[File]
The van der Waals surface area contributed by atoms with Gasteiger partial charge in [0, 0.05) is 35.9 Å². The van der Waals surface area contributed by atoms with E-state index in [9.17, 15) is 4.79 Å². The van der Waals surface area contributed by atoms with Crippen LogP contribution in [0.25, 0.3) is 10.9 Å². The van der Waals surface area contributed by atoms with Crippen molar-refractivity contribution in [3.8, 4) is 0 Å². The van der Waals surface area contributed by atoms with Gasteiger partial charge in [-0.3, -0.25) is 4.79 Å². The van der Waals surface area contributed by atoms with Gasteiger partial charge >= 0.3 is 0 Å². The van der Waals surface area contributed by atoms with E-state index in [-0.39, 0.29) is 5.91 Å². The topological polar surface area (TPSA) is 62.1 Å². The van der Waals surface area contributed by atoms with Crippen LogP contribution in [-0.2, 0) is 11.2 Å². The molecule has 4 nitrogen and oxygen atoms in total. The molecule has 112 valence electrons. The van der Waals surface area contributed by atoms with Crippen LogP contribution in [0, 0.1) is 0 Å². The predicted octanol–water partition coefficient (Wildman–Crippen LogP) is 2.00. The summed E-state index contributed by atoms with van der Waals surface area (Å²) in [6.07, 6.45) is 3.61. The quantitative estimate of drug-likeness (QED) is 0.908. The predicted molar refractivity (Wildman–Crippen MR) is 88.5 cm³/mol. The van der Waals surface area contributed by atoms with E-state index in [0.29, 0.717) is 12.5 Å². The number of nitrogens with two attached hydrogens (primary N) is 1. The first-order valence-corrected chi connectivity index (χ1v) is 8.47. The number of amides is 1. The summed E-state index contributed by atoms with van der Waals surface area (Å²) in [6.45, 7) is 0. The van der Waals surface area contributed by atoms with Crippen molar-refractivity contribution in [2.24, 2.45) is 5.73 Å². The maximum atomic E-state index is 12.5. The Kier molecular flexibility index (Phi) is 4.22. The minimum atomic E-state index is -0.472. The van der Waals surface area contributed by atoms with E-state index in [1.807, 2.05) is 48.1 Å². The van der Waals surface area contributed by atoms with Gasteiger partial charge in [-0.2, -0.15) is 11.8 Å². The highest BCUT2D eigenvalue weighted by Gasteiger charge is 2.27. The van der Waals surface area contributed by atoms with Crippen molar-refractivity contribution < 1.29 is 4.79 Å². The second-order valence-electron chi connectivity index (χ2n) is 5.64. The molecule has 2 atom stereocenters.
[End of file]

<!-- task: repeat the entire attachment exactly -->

The van der Waals surface area contributed by atoms with Gasteiger partial charge in [0, 0.05) is 35.9 Å². The van der Waals surface area contributed by atoms with E-state index in [9.17, 15) is 4.79 Å². The van der Waals surface area contributed by atoms with Crippen LogP contribution in [0.25, 0.3) is 10.9 Å². The van der Waals surface area contributed by atoms with Crippen molar-refractivity contribution in [3.8, 4) is 0 Å². The van der Waals surface area contributed by atoms with Gasteiger partial charge in [-0.3, -0.25) is 4.79 Å². The van der Waals surface area contributed by atoms with Gasteiger partial charge >= 0.3 is 0 Å². The van der Waals surface area contributed by atoms with E-state index in [-0.39, 0.29) is 5.91 Å². The topological polar surface area (TPSA) is 62.1 Å². The van der Waals surface area contributed by atoms with Crippen LogP contribution in [-0.2, 0) is 11.2 Å². The molecule has 4 nitrogen and oxygen atoms in total. The molecule has 112 valence electrons. The van der Waals surface area contributed by atoms with Crippen LogP contribution in [0, 0.1) is 0 Å². The predicted octanol–water partition coefficient (Wildman–Crippen LogP) is 2.00. The summed E-state index contributed by atoms with van der Waals surface area (Å²) in [6.07, 6.45) is 3.61. The quantitative estimate of drug-likeness (QED) is 0.908. The predicted molar refractivity (Wildman–Crippen MR) is 88.5 cm³/mol. The van der Waals surface area contributed by atoms with E-state index in [0.29, 0.717) is 12.5 Å². The number of nitrogens with two attached hydrogens (primary N) is 1. The first-order valence-corrected chi connectivity index (χ1v) is 8.47. The number of amides is 1. The summed E-state index contributed by atoms with van der Waals surface area (Å²) in [6.45, 7) is 0. The van der Waals surface area contributed by atoms with Crippen molar-refractivity contribution in [2.24, 2.45) is 5.73 Å². The maximum atomic E-state index is 12.5. The Kier molecular flexibility index (Phi) is 4.22. The minimum atomic E-state index is -0.472. The van der Waals surface area contributed by atoms with E-state index in [1.807, 2.05) is 48.1 Å². The van der Waals surface area contributed by atoms with Gasteiger partial charge in [-0.2, -0.15) is 11.8 Å². The highest BCUT2D eigenvalue weighted by Gasteiger charge is 2.27. The van der Waals surface area contributed by atoms with Crippen molar-refractivity contribution < 1.29 is 4.79 Å². The second-order valence-electron chi connectivity index (χ2n) is 5.64. The molecule has 2 atom stereocenters.